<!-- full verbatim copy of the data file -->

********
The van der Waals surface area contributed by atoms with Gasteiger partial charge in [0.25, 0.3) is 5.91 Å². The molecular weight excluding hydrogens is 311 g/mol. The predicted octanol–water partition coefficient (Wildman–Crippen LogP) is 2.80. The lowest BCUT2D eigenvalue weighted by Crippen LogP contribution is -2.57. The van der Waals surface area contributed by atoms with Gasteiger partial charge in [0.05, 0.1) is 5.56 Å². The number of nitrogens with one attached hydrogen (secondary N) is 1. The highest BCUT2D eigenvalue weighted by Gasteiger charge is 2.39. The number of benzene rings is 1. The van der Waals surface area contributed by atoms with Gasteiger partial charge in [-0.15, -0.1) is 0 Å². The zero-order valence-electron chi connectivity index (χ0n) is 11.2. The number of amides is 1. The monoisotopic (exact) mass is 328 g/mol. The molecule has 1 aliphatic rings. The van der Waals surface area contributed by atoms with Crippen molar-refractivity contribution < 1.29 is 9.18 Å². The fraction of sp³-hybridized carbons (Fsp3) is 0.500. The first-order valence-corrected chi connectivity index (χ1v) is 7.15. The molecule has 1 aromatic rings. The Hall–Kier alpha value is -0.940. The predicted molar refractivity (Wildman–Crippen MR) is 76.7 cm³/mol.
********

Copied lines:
The van der Waals surface area contributed by atoms with Gasteiger partial charge in [0.25, 0.3) is 5.91 Å². The molecular weight excluding hydrogens is 311 g/mol. The predicted octanol–water partition coefficient (Wildman–Crippen LogP) is 2.80. The lowest BCUT2D eigenvalue weighted by Crippen LogP contribution is -2.57. The van der Waals surface area contributed by atoms with Gasteiger partial charge in [0.05, 0.1) is 5.56 Å². The number of nitrogens with one attached hydrogen (secondary N) is 1. The highest BCUT2D eigenvalue weighted by Gasteiger charge is 2.39. The number of benzene rings is 1. The van der Waals surface area contributed by atoms with Gasteiger partial charge in [-0.15, -0.1) is 0 Å². The zero-order valence-electron chi connectivity index (χ0n) is 11.2. The number of amides is 1. The monoisotopic (exact) mass is 328 g/mol. The molecule has 1 aliphatic rings. The van der Waals surface area contributed by atoms with Crippen molar-refractivity contribution < 1.29 is 9.18 Å². The fraction of sp³-hybridized carbons (Fsp3) is 0.500. The first-order valence-corrected chi connectivity index (χ1v) is 7.15. The molecule has 1 aromatic rings. The Hall–Kier alpha value is -0.940. The predicted molar refractivity (Wildman–Crippen MR) is 76.7 cm³/mol.